Compost bins near house
When a middle-aged man in England died in 2008 after inhaling dense clouds of compost dust, a German scientist told reporters: “Even just opening the lid of a bin containing organic waste can cause mold spores to be stirred up, which, if breathed in, can damage the lungs.”
An extreme case? Definitely. An overly cautious reaction? Probably not. Repeated exposure to mold spores heightens the risk of developing an allergy, experts say. Those with asthma or compromised immune systems are more susceptible.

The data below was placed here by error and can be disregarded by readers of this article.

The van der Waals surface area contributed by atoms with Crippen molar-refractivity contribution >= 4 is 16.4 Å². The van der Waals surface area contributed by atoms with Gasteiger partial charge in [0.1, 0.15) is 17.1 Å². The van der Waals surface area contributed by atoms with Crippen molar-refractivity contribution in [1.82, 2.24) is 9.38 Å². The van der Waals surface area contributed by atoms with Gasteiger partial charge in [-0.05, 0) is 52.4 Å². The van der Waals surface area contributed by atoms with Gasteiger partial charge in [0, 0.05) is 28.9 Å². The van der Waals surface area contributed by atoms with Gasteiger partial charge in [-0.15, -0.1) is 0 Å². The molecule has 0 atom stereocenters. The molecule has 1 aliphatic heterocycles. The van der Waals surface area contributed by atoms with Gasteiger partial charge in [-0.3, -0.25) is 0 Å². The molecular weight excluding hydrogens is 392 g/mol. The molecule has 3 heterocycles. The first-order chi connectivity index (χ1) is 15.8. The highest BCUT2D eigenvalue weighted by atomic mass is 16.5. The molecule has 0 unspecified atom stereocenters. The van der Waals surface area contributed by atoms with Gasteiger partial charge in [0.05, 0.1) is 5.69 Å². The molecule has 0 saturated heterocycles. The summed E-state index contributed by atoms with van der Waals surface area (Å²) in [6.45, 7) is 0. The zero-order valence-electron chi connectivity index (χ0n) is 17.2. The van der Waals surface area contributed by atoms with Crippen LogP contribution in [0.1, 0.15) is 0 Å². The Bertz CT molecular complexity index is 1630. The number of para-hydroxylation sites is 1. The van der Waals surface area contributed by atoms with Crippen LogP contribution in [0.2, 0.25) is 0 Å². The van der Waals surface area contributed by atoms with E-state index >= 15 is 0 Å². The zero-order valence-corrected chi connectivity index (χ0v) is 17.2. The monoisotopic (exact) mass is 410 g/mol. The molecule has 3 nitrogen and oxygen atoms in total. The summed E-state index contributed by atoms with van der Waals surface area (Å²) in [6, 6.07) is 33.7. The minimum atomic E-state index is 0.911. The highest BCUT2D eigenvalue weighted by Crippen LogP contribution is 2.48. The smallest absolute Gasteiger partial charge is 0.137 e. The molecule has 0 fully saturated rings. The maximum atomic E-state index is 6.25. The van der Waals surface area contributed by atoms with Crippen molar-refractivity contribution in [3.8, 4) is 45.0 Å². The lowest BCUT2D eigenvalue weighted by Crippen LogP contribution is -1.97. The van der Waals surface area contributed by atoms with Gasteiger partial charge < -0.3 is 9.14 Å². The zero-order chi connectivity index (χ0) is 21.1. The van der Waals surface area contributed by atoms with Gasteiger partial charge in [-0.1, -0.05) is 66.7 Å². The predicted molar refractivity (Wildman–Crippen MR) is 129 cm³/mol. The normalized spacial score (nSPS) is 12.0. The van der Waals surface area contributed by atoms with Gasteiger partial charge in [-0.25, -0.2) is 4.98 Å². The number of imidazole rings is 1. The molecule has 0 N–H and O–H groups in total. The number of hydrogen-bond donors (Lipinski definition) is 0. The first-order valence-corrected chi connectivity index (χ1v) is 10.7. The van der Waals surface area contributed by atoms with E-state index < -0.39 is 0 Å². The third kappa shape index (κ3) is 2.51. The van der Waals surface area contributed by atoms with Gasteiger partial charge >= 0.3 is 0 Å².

When organic material decomposes, it becomes hot and moist, the ideal environment for fungi. Unprotected contact with compost can, most commonly, cause aspergillosis, the fungal infection that killed the British man; farmer’s lung, which resembles pneumonia; histoplasmosis, a lung infection; Legionnaire’s disease, a respiratory infection; paronychia, a painful tissue infection; or tetanus, a bacterial infection.
Keep compost bins at least partly uncovered, to allow air circulation, and wear a mask and gloves when turning. Don’t bring contaminated clothing into the house.
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